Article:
Trinity prez: Conway complicit in Trump's 'war on immigrants'
The President of Trinity College in Washington D.C. is heavily criticizing not only President Trump, but prominent alumna and donor Kellyanne Conway, as well.
According to Inside Higher Ed, President Patricia McGuire blasted Trump and Conway in a blog post on the college’s website concerning Lies and the Truths We Must Tell, accusing Conway of helping to facilitate the administration’s use of deliberately misleading statements
“We Americans study the history of tyranny and exclaim, 'That’s terrible, but it would not happen here!' as we congratulate ourselves on the robust state of our democracy,” McGuire states, but asserts that “the experience of the last few months now exposes this once-confident boast as terribly naive and perhaps even dangerous as a new administration indulges in a remarkable torrent of false and misleading statements as a basis for policy and action.”
"The gravest lie we are grappling with at the present moment is the Trump Administration’s cruel and unreasonable war on immigrants—mostly people who are black and brown, and Muslim,” she continues, remarking that Trump’s executive order on immigration “has spread fear and uncertainty among many people in the United States and worldwide.”
McGuire then directs her ire toward Trinity alumna Conway, a top aide in Trump campaign who has gone on to serve as a visible spokesperson for the administration.
“Presidential Counselor Kellyanne Conway, Trinity Class of 1989, has played a large role in facilitating the manipulation of facts and encouraging the grave injustice being perpetrated by the Trump Administration’s war on immigrants among many other issues," McGuire claims. “Some people admire her staunch advocacy for her client’s positions, and others applaud the fact that she was the first woman to manage a successful presidential campaign. But in fact, as is true of many of President Trump’s statements, her advocacy on his behalf is often at variance with the truth.”
McGuire even asserts that “Conway invented the now-infamous phrase 'alternative facts' to defend Trump’s claims about the size of crowds at his inauguration,” which she describes as “a thinly veiled autocratic scheme to try to claim that the Trump inauguration drew the biggest crowd in history when, in fact, it was on the smaller side.”
In an interview with The Washington Post, Conway fired back again McGuire’s criticisms.
“It’s a disappointment to have the president of the university...attack me, and never have the courtesy of calling or emailing me to ask what I meant on any given occasion,” Conway said, pointing out that McGuire had no issue calling to ask her for a donation to the college during a 1999-2002 fundraising campaign to which Conway gave $50,000.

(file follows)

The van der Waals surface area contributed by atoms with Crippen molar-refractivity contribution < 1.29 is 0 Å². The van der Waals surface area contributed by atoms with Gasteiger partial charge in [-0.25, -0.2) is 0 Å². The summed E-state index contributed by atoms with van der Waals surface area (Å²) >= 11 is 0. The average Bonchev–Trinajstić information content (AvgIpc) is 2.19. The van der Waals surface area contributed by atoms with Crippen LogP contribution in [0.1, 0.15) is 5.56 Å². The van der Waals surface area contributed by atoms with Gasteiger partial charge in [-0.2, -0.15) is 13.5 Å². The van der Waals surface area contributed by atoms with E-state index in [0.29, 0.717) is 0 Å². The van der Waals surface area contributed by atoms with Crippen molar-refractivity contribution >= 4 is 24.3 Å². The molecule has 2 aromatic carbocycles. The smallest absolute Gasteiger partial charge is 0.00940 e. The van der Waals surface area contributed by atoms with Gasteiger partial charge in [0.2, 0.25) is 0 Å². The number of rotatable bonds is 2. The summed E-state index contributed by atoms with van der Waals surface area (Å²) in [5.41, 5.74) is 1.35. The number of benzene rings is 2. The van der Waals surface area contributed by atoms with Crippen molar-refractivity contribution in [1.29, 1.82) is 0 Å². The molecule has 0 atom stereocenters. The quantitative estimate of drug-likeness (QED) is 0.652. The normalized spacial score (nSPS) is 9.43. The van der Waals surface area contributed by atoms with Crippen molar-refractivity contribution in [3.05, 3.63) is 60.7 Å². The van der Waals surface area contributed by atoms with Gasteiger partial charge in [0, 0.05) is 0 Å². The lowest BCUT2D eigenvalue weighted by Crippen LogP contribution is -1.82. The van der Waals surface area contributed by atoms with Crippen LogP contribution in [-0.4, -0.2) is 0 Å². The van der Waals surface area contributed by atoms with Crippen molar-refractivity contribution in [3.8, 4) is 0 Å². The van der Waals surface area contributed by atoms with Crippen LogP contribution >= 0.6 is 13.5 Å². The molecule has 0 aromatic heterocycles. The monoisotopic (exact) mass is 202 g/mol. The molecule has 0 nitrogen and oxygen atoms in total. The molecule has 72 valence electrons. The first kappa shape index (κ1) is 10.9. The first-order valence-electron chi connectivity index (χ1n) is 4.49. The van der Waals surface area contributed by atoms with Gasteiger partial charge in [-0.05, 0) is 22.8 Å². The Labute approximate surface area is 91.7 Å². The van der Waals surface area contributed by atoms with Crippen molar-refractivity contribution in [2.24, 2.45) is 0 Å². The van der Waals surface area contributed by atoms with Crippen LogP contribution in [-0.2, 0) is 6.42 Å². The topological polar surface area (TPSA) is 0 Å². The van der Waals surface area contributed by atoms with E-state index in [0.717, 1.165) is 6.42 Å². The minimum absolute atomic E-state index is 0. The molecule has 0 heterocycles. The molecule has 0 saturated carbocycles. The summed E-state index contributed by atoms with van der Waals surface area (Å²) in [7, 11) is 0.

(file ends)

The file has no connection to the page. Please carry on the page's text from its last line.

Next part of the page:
Conway also observed that Trinity has been effusive in its praise of other notable alumni, particularly Democrats such as Kathleen Sebelius, a former Secretary of Health and Human Services in the Obama administration, and House Majority Leader Nancy Pelosi, declaring, “I get better treatment from Robby Mook [Hillary Clinton's campaign manager] than I do from the president of the university I attended.”
Frederick Hess, Director of Education Policy Studies at the American Enterprise Institute, also condemned McGuire’s blog post, calling it another example of the partisan bias in higher education.
“To me, university leadership has felt enormously partisan,” Hess told the Post. “That factors into seeing this as cheap partisan thuggery rather than any serious commitment to robust civic debate. Criticism is appropriate and valid–people have points of view. But I think it’s striking how incredibly uniform higher education is.”
McGuire denied that her attack on Conway was part of a “political cat fight,” acknowledging in an interview with Inside Higher Ed that while she has faced some pushback from conservative alumni, she was also criticized previously by the school’s more-numerous liberal backers for failing to speak out against Conway.
When asked if she would have addressed the matter in the same way were she the president of a more conservative-leaning institution, though, she merely remarked that “I'm not sure I would ever be picked to be the president of that kind of college, nor would I seek it.”
Campus Reform reached out to President McGuire and Trinity College for further comment, but did not receive a response in time for publication.
Follow the author of this article on Twitter: @AutumnDawnPrice